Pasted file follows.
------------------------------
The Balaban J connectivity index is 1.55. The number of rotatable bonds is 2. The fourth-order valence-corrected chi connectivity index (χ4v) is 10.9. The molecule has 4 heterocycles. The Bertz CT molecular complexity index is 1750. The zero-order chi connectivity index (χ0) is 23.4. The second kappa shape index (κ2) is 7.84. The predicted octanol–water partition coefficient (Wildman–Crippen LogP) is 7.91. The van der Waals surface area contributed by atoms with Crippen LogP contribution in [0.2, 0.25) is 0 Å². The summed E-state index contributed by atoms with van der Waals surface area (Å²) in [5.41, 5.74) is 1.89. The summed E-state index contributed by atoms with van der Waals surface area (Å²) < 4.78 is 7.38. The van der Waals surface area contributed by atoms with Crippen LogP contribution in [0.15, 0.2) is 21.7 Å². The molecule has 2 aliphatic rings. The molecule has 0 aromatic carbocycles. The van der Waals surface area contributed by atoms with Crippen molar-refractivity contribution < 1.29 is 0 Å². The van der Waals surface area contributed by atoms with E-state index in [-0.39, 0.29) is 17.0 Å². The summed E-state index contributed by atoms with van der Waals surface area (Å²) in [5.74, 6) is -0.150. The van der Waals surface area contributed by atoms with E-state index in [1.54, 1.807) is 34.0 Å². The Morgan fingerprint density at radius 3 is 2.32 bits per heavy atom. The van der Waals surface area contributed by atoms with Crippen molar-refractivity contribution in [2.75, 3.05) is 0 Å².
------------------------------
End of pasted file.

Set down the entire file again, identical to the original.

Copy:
The Balaban J connectivity index is 1.55. The number of rotatable bonds is 2. The fourth-order valence-corrected chi connectivity index (χ4v) is 10.9. The molecule has 4 heterocycles. The Bertz CT molecular complexity index is 1750. The zero-order chi connectivity index (χ0) is 23.4. The second kappa shape index (κ2) is 7.84. The predicted octanol–water partition coefficient (Wildman–Crippen LogP) is 7.91. The van der Waals surface area contributed by atoms with Crippen LogP contribution in [0.2, 0.25) is 0 Å². The summed E-state index contributed by atoms with van der Waals surface area (Å²) in [5.41, 5.74) is 1.89. The summed E-state index contributed by atoms with van der Waals surface area (Å²) < 4.78 is 7.38. The van der Waals surface area contributed by atoms with Crippen LogP contribution in [0.15, 0.2) is 21.7 Å². The molecule has 2 aliphatic rings. The molecule has 0 aromatic carbocycles. The van der Waals surface area contributed by atoms with Crippen molar-refractivity contribution < 1.29 is 0 Å². The van der Waals surface area contributed by atoms with E-state index in [-0.39, 0.29) is 17.0 Å². The summed E-state index contributed by atoms with van der Waals surface area (Å²) in [5.74, 6) is -0.150. The van der Waals surface area contributed by atoms with E-state index in [1.54, 1.807) is 34.0 Å². The Morgan fingerprint density at radius 3 is 2.32 bits per heavy atom. The van der Waals surface area contributed by atoms with Crippen molar-refractivity contribution in [2.75, 3.05) is 0 Å².